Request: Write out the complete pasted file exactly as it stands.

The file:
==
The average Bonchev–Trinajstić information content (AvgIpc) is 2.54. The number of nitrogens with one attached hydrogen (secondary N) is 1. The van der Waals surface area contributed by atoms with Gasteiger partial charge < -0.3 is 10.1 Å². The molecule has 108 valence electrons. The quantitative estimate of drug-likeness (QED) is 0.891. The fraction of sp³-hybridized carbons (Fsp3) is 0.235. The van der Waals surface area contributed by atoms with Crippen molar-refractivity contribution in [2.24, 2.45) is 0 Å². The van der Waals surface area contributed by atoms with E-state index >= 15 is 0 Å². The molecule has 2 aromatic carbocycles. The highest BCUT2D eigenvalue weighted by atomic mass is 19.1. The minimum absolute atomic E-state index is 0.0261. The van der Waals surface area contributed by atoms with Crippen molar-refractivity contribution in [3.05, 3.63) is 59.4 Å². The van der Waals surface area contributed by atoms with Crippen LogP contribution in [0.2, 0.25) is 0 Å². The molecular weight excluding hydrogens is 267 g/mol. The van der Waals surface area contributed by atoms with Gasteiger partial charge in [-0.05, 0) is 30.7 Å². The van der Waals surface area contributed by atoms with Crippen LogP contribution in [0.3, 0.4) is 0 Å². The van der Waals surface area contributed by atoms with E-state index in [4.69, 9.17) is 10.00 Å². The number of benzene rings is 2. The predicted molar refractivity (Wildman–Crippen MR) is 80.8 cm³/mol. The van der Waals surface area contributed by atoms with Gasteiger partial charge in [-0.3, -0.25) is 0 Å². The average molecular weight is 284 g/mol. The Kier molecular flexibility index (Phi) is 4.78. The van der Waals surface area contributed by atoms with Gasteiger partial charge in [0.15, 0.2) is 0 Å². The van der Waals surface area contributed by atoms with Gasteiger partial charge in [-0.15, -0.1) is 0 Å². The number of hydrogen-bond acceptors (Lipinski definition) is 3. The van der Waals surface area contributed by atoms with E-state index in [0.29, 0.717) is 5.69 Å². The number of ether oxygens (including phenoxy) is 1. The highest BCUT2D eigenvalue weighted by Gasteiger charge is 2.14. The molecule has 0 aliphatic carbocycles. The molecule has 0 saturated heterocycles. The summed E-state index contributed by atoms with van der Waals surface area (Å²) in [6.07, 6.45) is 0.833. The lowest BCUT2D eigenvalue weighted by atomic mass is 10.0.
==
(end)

The average Bonchev–Trinajstić information content (AvgIpc) is 2.54. The number of nitrogens with one attached hydrogen (secondary N) is 1. The van der Waals surface area contributed by atoms with Gasteiger partial charge < -0.3 is 10.1 Å². The molecule has 108 valence electrons. The quantitative estimate of drug-likeness (QED) is 0.891. The fraction of sp³-hybridized carbons (Fsp3) is 0.235. The van der Waals surface area contributed by atoms with Crippen molar-refractivity contribution in [2.24, 2.45) is 0 Å². The van der Waals surface area contributed by atoms with E-state index >= 15 is 0 Å². The molecule has 2 aromatic carbocycles. The highest BCUT2D eigenvalue weighted by atomic mass is 19.1. The minimum absolute atomic E-state index is 0.0261. The van der Waals surface area contributed by atoms with Crippen molar-refractivity contribution in [3.05, 3.63) is 59.4 Å². The van der Waals surface area contributed by atoms with Crippen LogP contribution in [0.2, 0.25) is 0 Å². The molecular weight excluding hydrogens is 267 g/mol. The van der Waals surface area contributed by atoms with Gasteiger partial charge in [-0.05, 0) is 30.7 Å². The van der Waals surface area contributed by atoms with Crippen LogP contribution in [0.3, 0.4) is 0 Å². The van der Waals surface area contributed by atoms with E-state index in [4.69, 9.17) is 10.00 Å². The number of benzene rings is 2. The predicted molar refractivity (Wildman–Crippen MR) is 80.8 cm³/mol. The van der Waals surface area contributed by atoms with Gasteiger partial charge in [-0.3, -0.25) is 0 Å². The average molecular weight is 284 g/mol. The Kier molecular flexibility index (Phi) is 4.78. The van der Waals surface area contributed by atoms with Gasteiger partial charge in [0.15, 0.2) is 0 Å². The van der Waals surface area contributed by atoms with Gasteiger partial charge in [-0.15, -0.1) is 0 Å². The number of hydrogen-bond acceptors (Lipinski definition) is 3. The van der Waals surface area contributed by atoms with E-state index in [0.29, 0.717) is 5.69 Å². The number of ether oxygens (including phenoxy) is 1. The highest BCUT2D eigenvalue weighted by Gasteiger charge is 2.14. The molecule has 0 aliphatic carbocycles. The molecule has 0 saturated heterocycles. The summed E-state index contributed by atoms with van der Waals surface area (Å²) in [6.07, 6.45) is 0.833. The lowest BCUT2D eigenvalue weighted by atomic mass is 10.0.